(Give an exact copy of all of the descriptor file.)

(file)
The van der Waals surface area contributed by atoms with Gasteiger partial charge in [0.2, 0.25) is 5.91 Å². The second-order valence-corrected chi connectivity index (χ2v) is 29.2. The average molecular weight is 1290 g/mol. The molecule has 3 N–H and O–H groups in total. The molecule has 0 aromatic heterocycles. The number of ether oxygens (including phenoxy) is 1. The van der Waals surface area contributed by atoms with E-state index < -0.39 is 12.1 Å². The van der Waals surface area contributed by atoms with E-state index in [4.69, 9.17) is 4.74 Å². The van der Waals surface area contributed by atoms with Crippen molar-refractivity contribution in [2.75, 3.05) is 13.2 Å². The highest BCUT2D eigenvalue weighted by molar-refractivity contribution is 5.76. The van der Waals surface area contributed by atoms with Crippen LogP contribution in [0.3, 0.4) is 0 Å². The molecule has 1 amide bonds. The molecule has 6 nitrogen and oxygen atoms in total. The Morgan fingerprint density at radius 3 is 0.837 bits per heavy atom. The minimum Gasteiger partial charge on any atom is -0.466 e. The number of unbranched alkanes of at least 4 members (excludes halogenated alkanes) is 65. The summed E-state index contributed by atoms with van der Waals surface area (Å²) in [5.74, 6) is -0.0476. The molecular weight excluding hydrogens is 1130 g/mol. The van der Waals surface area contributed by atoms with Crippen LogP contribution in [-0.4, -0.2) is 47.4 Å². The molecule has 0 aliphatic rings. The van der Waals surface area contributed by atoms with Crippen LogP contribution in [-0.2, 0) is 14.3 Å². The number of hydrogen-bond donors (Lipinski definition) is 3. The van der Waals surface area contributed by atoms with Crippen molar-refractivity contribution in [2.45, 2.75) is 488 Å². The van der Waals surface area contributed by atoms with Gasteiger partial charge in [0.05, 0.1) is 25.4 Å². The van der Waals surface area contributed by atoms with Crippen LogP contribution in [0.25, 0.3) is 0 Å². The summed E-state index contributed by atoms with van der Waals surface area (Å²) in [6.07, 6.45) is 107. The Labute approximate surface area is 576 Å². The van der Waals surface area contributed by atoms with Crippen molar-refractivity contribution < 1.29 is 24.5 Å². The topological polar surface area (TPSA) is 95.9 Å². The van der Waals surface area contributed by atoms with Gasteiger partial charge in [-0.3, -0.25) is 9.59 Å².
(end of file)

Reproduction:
The van der Waals surface area contributed by atoms with Gasteiger partial charge in [0.2, 0.25) is 5.91 Å². The second-order valence-corrected chi connectivity index (χ2v) is 29.2. The average molecular weight is 1290 g/mol. The molecule has 3 N–H and O–H groups in total. The molecule has 0 aromatic heterocycles. The number of ether oxygens (including phenoxy) is 1. The van der Waals surface area contributed by atoms with E-state index < -0.39 is 12.1 Å². The van der Waals surface area contributed by atoms with E-state index in [4.69, 9.17) is 4.74 Å². The van der Waals surface area contributed by atoms with Crippen molar-refractivity contribution in [2.75, 3.05) is 13.2 Å². The highest BCUT2D eigenvalue weighted by molar-refractivity contribution is 5.76. The van der Waals surface area contributed by atoms with Crippen LogP contribution in [0.3, 0.4) is 0 Å². The molecule has 1 amide bonds. The molecule has 6 nitrogen and oxygen atoms in total. The Morgan fingerprint density at radius 3 is 0.837 bits per heavy atom. The minimum Gasteiger partial charge on any atom is -0.466 e. The number of unbranched alkanes of at least 4 members (excludes halogenated alkanes) is 65. The summed E-state index contributed by atoms with van der Waals surface area (Å²) in [5.74, 6) is -0.0476. The molecular weight excluding hydrogens is 1130 g/mol. The van der Waals surface area contributed by atoms with Crippen LogP contribution in [-0.4, -0.2) is 47.4 Å². The molecule has 0 aliphatic rings. The van der Waals surface area contributed by atoms with Crippen LogP contribution in [-0.2, 0) is 14.3 Å². The number of hydrogen-bond donors (Lipinski definition) is 3. The van der Waals surface area contributed by atoms with Crippen molar-refractivity contribution in [2.45, 2.75) is 488 Å². The van der Waals surface area contributed by atoms with Gasteiger partial charge in [0.05, 0.1) is 25.4 Å². The van der Waals surface area contributed by atoms with Crippen LogP contribution in [0.25, 0.3) is 0 Å². The summed E-state index contributed by atoms with van der Waals surface area (Å²) in [6.07, 6.45) is 107. The Labute approximate surface area is 576 Å². The van der Waals surface area contributed by atoms with Crippen molar-refractivity contribution < 1.29 is 24.5 Å². The topological polar surface area (TPSA) is 95.9 Å². The van der Waals surface area contributed by atoms with Gasteiger partial charge in [-0.3, -0.25) is 9.59 Å².